In 1860 Jamaica took control of its own Post Office from the Imperial Post Office. For the previous two years, the stamps of Great Britain had been used on the island but after the decision (mandated by GB) to transfer control was taken, no further supplies of GB adhesives were despatched.
Jamaica commissioned De La Rue to design and print these stamps. The Queen’s head was based on that used by GB but with a laurel leaf around her head. The frame designs were developed for Jamaica.
The initial denominations were 1d, 2d, 4d, 6d and 1s. The 3d was added in 1863 (for the ship letter rate); a ½d arrived in 1872 (previously the 1d had been authorized to be bisected) and 2s and 5s values added in 1875.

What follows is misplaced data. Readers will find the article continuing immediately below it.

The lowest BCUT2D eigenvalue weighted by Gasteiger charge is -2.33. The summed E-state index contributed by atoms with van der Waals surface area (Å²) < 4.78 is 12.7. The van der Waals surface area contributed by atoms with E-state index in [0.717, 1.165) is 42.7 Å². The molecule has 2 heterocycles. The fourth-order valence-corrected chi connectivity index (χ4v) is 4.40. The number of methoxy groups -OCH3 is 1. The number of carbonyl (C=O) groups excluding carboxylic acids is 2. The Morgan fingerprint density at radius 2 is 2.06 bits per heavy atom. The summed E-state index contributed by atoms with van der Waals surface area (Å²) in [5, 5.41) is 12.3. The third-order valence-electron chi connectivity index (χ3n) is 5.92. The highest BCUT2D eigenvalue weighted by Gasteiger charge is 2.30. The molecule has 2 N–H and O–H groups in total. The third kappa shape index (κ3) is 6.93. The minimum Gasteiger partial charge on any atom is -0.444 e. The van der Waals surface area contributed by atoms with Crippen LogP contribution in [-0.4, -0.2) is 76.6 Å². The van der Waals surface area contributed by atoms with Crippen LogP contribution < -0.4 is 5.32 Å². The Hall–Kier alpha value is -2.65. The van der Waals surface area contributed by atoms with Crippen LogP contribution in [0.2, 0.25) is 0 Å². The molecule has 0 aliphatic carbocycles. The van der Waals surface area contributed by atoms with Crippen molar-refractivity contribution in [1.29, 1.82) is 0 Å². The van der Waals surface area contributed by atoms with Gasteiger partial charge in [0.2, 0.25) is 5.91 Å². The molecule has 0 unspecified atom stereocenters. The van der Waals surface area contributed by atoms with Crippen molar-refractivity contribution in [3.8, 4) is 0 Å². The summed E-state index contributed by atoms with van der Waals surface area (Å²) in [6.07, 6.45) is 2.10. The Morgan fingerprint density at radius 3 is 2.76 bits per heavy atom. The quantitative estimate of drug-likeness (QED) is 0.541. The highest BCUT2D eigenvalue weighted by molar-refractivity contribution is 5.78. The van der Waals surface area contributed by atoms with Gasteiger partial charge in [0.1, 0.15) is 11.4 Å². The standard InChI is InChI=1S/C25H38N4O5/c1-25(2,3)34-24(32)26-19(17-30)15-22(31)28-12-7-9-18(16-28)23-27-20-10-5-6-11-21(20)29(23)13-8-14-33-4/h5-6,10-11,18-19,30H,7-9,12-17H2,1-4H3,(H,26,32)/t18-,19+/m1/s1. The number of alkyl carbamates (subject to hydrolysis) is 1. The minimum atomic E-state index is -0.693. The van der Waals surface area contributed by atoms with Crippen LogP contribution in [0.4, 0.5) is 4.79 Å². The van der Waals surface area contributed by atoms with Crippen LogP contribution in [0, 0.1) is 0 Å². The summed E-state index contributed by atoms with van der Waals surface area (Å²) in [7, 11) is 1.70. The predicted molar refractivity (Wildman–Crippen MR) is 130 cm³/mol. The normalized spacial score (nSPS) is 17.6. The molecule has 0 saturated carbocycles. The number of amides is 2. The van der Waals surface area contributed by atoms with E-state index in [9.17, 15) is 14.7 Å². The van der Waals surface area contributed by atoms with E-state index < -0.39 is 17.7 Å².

Some of the designs continued to be printed for 60 years and the paper utilised went through four versions of watermark: 1860s Pineapple, 1870s Crown CC, 1880s Crown CA, 1900s Multiple Crown CA.
The colour of the ink and paper used varied according to the evolution of the UPU colour scheme and security printing techniques.
More detail is available by selecting each denomination and sub-issue from the menus.